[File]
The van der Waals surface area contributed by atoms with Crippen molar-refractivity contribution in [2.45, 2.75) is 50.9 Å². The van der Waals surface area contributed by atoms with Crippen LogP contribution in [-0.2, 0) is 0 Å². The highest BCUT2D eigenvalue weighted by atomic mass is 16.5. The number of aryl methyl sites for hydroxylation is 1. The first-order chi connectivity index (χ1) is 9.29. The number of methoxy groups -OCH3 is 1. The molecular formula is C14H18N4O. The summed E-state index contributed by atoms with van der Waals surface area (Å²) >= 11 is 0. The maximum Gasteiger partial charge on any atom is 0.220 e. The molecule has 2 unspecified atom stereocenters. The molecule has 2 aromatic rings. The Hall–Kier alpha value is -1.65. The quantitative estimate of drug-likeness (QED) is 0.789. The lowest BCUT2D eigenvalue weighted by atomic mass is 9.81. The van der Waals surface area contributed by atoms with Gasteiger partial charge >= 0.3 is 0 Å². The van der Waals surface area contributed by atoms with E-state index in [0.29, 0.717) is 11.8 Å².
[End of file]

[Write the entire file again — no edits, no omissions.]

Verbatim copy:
The van der Waals surface area contributed by atoms with Crippen molar-refractivity contribution in [2.45, 2.75) is 50.9 Å². The van der Waals surface area contributed by atoms with Crippen LogP contribution in [-0.2, 0) is 0 Å². The highest BCUT2D eigenvalue weighted by atomic mass is 16.5. The number of aryl methyl sites for hydroxylation is 1. The first-order chi connectivity index (χ1) is 9.29. The number of methoxy groups -OCH3 is 1. The molecular formula is C14H18N4O. The summed E-state index contributed by atoms with van der Waals surface area (Å²) >= 11 is 0. The maximum Gasteiger partial charge on any atom is 0.220 e. The molecule has 2 unspecified atom stereocenters. The molecule has 2 aromatic rings. The Hall–Kier alpha value is -1.65. The quantitative estimate of drug-likeness (QED) is 0.789. The lowest BCUT2D eigenvalue weighted by atomic mass is 9.81. The van der Waals surface area contributed by atoms with Gasteiger partial charge >= 0.3 is 0 Å². The van der Waals surface area contributed by atoms with E-state index in [0.29, 0.717) is 11.8 Å².